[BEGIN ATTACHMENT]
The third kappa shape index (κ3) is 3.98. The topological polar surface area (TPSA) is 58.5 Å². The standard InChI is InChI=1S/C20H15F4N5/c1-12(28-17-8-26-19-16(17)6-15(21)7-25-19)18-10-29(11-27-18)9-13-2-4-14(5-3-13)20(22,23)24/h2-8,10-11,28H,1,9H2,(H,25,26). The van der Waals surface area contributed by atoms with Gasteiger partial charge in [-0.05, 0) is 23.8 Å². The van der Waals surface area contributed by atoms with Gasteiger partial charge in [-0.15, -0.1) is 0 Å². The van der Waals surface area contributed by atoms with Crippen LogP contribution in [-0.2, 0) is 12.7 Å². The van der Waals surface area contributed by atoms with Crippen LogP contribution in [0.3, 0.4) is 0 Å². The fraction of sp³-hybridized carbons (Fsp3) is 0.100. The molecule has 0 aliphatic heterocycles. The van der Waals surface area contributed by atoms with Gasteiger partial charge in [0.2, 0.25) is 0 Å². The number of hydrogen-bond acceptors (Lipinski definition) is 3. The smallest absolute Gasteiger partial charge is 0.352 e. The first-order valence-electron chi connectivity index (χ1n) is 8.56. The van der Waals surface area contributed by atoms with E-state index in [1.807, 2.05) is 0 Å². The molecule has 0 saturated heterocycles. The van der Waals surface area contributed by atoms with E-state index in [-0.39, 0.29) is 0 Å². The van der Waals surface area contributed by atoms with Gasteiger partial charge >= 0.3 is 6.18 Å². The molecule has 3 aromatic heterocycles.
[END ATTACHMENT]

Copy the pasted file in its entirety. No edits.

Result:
The third kappa shape index (κ3) is 3.98. The topological polar surface area (TPSA) is 58.5 Å². The standard InChI is InChI=1S/C20H15F4N5/c1-12(28-17-8-26-19-16(17)6-15(21)7-25-19)18-10-29(11-27-18)9-13-2-4-14(5-3-13)20(22,23)24/h2-8,10-11,28H,1,9H2,(H,25,26). The van der Waals surface area contributed by atoms with Gasteiger partial charge in [-0.05, 0) is 23.8 Å². The van der Waals surface area contributed by atoms with Gasteiger partial charge in [-0.15, -0.1) is 0 Å². The van der Waals surface area contributed by atoms with Crippen LogP contribution in [-0.2, 0) is 12.7 Å². The van der Waals surface area contributed by atoms with Crippen LogP contribution in [0.3, 0.4) is 0 Å². The fraction of sp³-hybridized carbons (Fsp3) is 0.100. The molecule has 0 aliphatic heterocycles. The van der Waals surface area contributed by atoms with Gasteiger partial charge in [0.2, 0.25) is 0 Å². The number of hydrogen-bond acceptors (Lipinski definition) is 3. The smallest absolute Gasteiger partial charge is 0.352 e. The first-order valence-electron chi connectivity index (χ1n) is 8.56. The van der Waals surface area contributed by atoms with E-state index in [1.807, 2.05) is 0 Å². The molecule has 0 saturated heterocycles. The van der Waals surface area contributed by atoms with E-state index in [-0.39, 0.29) is 0 Å². The van der Waals surface area contributed by atoms with Gasteiger partial charge >= 0.3 is 6.18 Å². The molecule has 3 aromatic heterocycles.